Because of YouTube, I now have friends in Sweden, Norway, Finland, Germany, Canada, England and Italy.

You’ve taught a great many people on YouTube (myself included) a heck of a lot over the years. Have you also been learning new things from other YouTubers?

I have absolutely learned a lot from other YouTubers.

The other video makers have their own ways, and some ways are better than mine or ways I have never seen.

Even my viewers leave a lot of knowledge in the comments section. I almost always learn from folks’ comments.

What would you say is your greatest accomplishment in terms of the outdoors?

I guess my greatest accomplishment outdoors has been to conquer my fear of being completely alone in the wilderness.

Often times when a person camps solo every little sound freaks them out. I did it often until I got used to it.

In reality, there’s not much out there at night that isn’t there in the daytime.

I’ve always told myself that and it works.

What would you say is your worst (or most funny) mistake made in the outdoors?

My worst mistake I ever made in the outdoors had to be the time I drank out of a clear moving stream without filtering that water.

It was cold and running so I thought it was safe. I was sick for over a month. ALWAYS purify water.

Do you see your son following in your footsteps, and continuing to teach people the benefits of not only your outdoor experiences, but his own as well?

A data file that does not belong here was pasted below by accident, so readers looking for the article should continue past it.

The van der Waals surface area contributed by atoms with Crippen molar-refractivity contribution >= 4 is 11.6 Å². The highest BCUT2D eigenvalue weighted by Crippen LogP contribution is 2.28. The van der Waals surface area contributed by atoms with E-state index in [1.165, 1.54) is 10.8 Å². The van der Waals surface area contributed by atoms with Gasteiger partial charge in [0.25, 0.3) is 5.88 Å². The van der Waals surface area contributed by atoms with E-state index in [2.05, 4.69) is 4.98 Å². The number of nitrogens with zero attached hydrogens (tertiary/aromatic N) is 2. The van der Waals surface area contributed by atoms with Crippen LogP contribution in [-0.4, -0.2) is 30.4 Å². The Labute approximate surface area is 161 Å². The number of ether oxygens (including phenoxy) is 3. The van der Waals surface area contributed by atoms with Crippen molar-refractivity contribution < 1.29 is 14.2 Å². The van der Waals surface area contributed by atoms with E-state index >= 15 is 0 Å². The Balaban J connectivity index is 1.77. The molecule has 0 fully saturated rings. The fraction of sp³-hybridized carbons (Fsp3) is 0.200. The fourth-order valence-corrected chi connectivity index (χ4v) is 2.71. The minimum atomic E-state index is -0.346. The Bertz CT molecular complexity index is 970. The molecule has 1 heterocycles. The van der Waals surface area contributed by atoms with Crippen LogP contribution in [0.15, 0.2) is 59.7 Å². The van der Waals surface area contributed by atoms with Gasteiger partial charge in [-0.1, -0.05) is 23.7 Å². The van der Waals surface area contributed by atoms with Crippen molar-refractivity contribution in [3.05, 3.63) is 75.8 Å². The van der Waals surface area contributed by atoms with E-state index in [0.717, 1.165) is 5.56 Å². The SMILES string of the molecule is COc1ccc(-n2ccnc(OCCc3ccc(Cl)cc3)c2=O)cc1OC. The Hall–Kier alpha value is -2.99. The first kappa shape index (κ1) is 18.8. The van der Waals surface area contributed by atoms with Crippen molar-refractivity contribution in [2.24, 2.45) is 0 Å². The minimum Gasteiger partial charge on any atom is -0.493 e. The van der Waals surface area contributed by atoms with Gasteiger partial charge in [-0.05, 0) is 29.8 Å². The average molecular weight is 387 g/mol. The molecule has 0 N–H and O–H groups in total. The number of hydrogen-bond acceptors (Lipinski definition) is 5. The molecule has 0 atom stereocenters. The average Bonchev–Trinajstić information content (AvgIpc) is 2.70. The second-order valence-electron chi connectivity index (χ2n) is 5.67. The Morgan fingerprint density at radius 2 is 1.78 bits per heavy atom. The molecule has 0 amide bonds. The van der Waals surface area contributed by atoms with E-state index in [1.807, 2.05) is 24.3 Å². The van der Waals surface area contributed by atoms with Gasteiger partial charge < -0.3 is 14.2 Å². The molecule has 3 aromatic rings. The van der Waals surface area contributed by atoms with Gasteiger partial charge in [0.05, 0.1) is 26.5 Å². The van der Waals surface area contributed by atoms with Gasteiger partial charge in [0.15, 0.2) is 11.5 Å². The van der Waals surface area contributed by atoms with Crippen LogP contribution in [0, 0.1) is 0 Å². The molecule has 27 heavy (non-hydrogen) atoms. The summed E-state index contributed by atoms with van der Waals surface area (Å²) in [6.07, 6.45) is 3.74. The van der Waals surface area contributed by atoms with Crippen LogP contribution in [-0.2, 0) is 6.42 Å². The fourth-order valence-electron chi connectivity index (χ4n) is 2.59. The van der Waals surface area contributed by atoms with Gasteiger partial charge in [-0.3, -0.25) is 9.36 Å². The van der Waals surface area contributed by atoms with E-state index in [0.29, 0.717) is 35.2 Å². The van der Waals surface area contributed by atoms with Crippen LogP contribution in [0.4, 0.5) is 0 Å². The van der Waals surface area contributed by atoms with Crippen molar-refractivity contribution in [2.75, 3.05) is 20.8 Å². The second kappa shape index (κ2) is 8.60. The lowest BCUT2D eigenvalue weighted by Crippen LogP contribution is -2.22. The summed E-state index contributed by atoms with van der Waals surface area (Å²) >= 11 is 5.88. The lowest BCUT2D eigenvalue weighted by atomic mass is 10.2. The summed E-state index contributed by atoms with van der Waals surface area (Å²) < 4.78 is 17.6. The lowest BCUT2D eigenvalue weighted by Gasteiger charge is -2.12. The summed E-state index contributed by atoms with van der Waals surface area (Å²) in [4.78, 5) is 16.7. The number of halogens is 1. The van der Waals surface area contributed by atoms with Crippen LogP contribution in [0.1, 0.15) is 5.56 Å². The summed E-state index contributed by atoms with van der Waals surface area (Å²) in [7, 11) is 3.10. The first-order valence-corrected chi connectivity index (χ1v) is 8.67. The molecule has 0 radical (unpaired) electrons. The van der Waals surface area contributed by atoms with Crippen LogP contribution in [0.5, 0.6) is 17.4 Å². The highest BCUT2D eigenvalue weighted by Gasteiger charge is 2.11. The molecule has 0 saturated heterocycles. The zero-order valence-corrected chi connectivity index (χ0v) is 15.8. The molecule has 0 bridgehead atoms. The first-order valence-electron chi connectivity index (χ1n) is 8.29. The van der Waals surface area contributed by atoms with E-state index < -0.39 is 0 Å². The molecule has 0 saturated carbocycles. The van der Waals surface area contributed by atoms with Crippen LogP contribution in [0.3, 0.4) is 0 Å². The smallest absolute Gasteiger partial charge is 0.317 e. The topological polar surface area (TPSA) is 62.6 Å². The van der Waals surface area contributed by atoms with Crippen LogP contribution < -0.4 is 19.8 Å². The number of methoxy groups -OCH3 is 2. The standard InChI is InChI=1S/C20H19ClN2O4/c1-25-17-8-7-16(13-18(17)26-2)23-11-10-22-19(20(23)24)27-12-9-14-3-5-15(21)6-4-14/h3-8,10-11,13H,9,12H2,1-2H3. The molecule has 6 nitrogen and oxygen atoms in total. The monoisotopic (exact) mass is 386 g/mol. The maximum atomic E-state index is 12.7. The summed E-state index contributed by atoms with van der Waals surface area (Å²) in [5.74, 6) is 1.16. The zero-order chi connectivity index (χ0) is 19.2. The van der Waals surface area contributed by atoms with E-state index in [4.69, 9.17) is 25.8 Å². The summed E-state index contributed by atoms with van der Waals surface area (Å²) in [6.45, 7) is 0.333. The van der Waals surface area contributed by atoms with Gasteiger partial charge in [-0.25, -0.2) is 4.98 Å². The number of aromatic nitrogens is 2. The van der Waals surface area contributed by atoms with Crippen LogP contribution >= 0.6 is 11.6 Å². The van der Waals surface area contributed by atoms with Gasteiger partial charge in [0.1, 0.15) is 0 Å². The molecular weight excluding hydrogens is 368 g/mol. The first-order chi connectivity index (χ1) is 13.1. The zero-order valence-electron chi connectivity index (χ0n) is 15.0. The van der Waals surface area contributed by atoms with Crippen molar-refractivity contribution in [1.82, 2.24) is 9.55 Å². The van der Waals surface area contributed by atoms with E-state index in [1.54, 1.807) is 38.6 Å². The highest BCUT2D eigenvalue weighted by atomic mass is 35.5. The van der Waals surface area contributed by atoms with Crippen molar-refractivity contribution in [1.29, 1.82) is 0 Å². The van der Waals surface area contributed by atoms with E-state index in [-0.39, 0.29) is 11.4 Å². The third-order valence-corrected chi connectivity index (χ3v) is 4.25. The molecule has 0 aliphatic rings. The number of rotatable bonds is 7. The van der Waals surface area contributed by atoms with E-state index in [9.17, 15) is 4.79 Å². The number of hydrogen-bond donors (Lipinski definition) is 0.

I honestly don’t see my son doing this on camera in the future. Once I quit, I bet he quits.

He will camp but he’s just not as into the whole social media thing.

If you could be any animal, which would you be and why?

I think if I could be any animal I would be an Eagle.

I could soar above in the skies, knowing no nuts was gonna shoot me down, haha.

Check out David's Channel!

I’ve barely scratched the surface of the sheer breadth of knowledge, across a truly vast spectrum of outdoor-related subjects, made freely available on David’s YouTube channel.

Whether your love for the great outdoors is new to your life, or you’ve been practising your outdoor skills for decades, I guarantee there’s a lot you can learn from David’s videos.

Beyond the invaluable knowledge on offer, David’s videos are remarkably entertaining. Some of his expressions are extremely endearing, for example “clear as mud,” and the way he says the word “fantastic” to sound like “fayuntastic.”

I’d like to finish by sincerely thanking David for taking the time to answer my questions, providing some of the photographs used in this article (the rest are screen-grabs I have sourced from his videos) and of course for sharing his impressive knowledge and experience freely with us all.

Do yourself a favour; go and check out David’s YouTube Channel right now. You can thank me later, once you’ve finished binge-watching his videos!